GPs turn fire on ministers over contract troubles
Conference reports by Nerys Hairon, Ian Cameron and Emma Wilkinson
GPs have laid the blame for problems with the new contract firmly at the door of the Government.
LMC representatives overwhelmingly rejected a series of motions that heavily criticised the contract, and instead turned their fire on ministers over their implementation of the deal.
GPs at the conference deplored 'the deliberate mis-
interpretation' of the contract by the Department of Health.
The vote came after GPC chair Dr John Chisholm told GPs that major difficulties with implementing the deal had not stopped it delivering what GPs asked for – less work for better pay.
He said: 'Let me be clear. Despite the apparent criticisms we have delivered GPs' objectives: less work, the ability to say no to new work, better pay, better pensions, practice-level flexibility and increased investment in general practice.'
Dr Chisholm also launched a broadside against PCOs for a 'failure of strategic vision', and branded their inability to grasp the opportunities presented by the deal as 'unsatisfactory and unacceptable'.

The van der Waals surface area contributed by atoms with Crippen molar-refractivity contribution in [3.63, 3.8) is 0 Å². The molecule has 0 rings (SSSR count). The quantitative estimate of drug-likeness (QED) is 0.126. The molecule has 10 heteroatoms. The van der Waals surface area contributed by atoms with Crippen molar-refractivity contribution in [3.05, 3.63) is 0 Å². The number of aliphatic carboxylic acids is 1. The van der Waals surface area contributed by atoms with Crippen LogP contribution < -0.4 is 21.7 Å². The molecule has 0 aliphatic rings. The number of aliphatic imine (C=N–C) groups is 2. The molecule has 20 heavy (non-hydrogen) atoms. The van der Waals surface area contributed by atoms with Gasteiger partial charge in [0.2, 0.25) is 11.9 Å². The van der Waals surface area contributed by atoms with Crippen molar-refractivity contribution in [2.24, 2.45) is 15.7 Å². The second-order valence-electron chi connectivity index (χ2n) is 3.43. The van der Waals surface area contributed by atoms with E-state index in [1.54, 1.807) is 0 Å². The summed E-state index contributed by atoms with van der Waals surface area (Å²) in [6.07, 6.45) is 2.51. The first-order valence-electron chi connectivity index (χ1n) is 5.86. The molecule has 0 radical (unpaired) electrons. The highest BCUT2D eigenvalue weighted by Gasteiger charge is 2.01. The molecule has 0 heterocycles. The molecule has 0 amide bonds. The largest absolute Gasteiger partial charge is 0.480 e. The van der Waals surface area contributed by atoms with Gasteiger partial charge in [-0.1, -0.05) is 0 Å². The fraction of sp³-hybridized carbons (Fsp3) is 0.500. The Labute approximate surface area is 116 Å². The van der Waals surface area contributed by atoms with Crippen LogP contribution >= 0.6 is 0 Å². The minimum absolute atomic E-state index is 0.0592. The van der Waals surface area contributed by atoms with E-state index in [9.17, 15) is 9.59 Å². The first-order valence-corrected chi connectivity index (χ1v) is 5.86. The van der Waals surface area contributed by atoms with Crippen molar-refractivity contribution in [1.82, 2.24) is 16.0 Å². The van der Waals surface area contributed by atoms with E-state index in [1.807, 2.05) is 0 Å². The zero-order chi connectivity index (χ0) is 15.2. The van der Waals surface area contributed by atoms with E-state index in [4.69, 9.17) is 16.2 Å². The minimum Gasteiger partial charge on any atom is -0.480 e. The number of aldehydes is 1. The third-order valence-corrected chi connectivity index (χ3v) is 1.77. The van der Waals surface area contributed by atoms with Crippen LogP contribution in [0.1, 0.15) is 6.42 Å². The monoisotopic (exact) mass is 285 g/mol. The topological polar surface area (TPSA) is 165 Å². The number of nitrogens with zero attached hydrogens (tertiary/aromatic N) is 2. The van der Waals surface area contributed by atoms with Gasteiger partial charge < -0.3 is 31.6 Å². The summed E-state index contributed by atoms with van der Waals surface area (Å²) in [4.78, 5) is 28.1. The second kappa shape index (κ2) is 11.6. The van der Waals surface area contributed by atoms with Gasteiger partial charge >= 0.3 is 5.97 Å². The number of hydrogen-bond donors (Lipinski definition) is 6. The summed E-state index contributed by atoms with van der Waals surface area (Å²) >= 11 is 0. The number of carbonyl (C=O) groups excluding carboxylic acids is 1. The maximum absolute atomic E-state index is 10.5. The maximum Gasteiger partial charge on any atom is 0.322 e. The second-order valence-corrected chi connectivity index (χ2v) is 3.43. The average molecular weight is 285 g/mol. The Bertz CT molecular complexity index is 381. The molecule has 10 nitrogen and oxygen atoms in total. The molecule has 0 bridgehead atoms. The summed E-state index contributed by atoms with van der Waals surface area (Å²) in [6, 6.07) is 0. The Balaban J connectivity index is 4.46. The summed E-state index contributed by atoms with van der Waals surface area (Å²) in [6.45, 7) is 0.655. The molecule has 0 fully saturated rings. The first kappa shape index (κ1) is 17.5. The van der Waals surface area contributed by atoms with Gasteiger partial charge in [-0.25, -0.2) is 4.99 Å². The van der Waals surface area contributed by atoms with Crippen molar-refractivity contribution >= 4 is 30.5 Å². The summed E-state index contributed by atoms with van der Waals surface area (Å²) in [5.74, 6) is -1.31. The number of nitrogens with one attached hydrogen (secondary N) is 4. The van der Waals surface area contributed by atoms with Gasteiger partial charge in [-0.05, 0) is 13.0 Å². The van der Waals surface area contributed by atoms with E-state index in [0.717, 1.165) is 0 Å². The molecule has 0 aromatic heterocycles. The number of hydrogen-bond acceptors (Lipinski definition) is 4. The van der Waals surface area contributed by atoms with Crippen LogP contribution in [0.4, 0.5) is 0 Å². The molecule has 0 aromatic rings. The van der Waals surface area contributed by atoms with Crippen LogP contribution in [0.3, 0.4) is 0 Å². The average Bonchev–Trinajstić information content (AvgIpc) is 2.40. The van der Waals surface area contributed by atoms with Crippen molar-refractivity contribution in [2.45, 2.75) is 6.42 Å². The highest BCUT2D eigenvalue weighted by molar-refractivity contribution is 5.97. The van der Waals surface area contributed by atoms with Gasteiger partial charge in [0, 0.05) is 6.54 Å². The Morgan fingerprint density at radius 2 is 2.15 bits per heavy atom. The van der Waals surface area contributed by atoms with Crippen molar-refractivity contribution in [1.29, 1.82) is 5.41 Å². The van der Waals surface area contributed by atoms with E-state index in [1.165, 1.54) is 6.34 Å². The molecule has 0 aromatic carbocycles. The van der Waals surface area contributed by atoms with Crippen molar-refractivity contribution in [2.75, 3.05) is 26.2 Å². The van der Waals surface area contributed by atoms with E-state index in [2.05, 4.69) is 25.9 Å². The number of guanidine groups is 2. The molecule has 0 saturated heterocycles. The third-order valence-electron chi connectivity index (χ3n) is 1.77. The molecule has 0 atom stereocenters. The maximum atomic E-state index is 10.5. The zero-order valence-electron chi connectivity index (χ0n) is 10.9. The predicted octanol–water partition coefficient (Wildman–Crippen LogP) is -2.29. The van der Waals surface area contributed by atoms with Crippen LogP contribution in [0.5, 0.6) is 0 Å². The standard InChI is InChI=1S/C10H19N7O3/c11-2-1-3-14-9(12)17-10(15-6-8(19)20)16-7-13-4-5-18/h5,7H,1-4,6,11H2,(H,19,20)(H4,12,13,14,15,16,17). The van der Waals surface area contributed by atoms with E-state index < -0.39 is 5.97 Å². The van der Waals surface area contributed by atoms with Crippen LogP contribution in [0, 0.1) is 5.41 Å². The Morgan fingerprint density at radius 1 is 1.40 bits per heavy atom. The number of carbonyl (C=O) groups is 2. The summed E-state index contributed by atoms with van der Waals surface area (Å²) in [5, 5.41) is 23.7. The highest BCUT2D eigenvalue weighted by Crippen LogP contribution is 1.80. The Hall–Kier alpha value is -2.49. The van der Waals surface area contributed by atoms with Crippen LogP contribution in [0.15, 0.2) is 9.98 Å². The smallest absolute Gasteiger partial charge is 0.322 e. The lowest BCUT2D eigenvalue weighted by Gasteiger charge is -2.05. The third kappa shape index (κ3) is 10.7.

Dr Colin Patterson, from North Cumbria LMC, summ-ed up the mood of LMC representatives when he argued it was too early for GPs to condemn the contract as a failure, even though the implementation had been fraught.
Doing so, he said, 'is like declaring a final score at half time, when there is still everything to play for'.
Dr Patterson added: 'Some PCOs have lost the plot, but bad administration does not equal a bad contract.'
But Dr Preston de Mendonca, Devon LMC member and a GP in Plymouth, said while the contract would
deliver what had been pro-mised, it would not make GPs happy. 'It will brutalise us in a way we did not foresee,' he said.
'Why are we so glum? That is because the new contract has made all the decisions for us. Before we see a patient it has already decided what the priorities are and the software poisons the consultation. It has really put in jeopardy our very soul.'
Dr Andy Sapsford, from Buckinghamshire LMC and a GP in Amersham, said he could count on one hand the number of GPs who were satisfied with the contract.
Dr Chisholm replied that negotiators never promised to make every GP happy.
However, he acknowledg-ed that a major disappointment with the deal was the fact so many practices were dependent on MPIG, which meant they were locked into historic funding inequities.